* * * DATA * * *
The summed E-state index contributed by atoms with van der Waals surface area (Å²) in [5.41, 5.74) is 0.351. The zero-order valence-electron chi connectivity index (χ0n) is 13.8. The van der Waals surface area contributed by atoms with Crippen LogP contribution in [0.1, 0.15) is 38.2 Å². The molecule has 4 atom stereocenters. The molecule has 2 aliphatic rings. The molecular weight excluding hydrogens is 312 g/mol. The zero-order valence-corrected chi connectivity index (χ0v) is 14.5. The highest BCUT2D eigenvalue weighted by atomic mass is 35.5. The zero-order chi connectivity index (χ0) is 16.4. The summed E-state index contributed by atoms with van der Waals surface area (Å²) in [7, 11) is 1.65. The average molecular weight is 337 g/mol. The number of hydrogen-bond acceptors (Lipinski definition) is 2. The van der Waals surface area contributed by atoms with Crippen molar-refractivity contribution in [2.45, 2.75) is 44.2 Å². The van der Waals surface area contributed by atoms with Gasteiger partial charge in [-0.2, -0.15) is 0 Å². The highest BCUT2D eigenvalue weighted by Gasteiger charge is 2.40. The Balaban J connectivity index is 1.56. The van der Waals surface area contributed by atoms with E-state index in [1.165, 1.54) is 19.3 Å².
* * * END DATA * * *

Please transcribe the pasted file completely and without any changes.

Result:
The summed E-state index contributed by atoms with van der Waals surface area (Å²) in [5.41, 5.74) is 0.351. The zero-order valence-electron chi connectivity index (χ0n) is 13.8. The van der Waals surface area contributed by atoms with Crippen LogP contribution in [0.1, 0.15) is 38.2 Å². The molecule has 4 atom stereocenters. The molecule has 2 aliphatic rings. The molecular weight excluding hydrogens is 312 g/mol. The zero-order valence-corrected chi connectivity index (χ0v) is 14.5. The highest BCUT2D eigenvalue weighted by atomic mass is 35.5. The zero-order chi connectivity index (χ0) is 16.4. The summed E-state index contributed by atoms with van der Waals surface area (Å²) in [7, 11) is 1.65. The average molecular weight is 337 g/mol. The number of hydrogen-bond acceptors (Lipinski definition) is 2. The van der Waals surface area contributed by atoms with Crippen molar-refractivity contribution in [2.45, 2.75) is 44.2 Å². The van der Waals surface area contributed by atoms with Gasteiger partial charge in [-0.2, -0.15) is 0 Å². The highest BCUT2D eigenvalue weighted by Gasteiger charge is 2.40. The Balaban J connectivity index is 1.56. The van der Waals surface area contributed by atoms with E-state index in [1.165, 1.54) is 19.3 Å².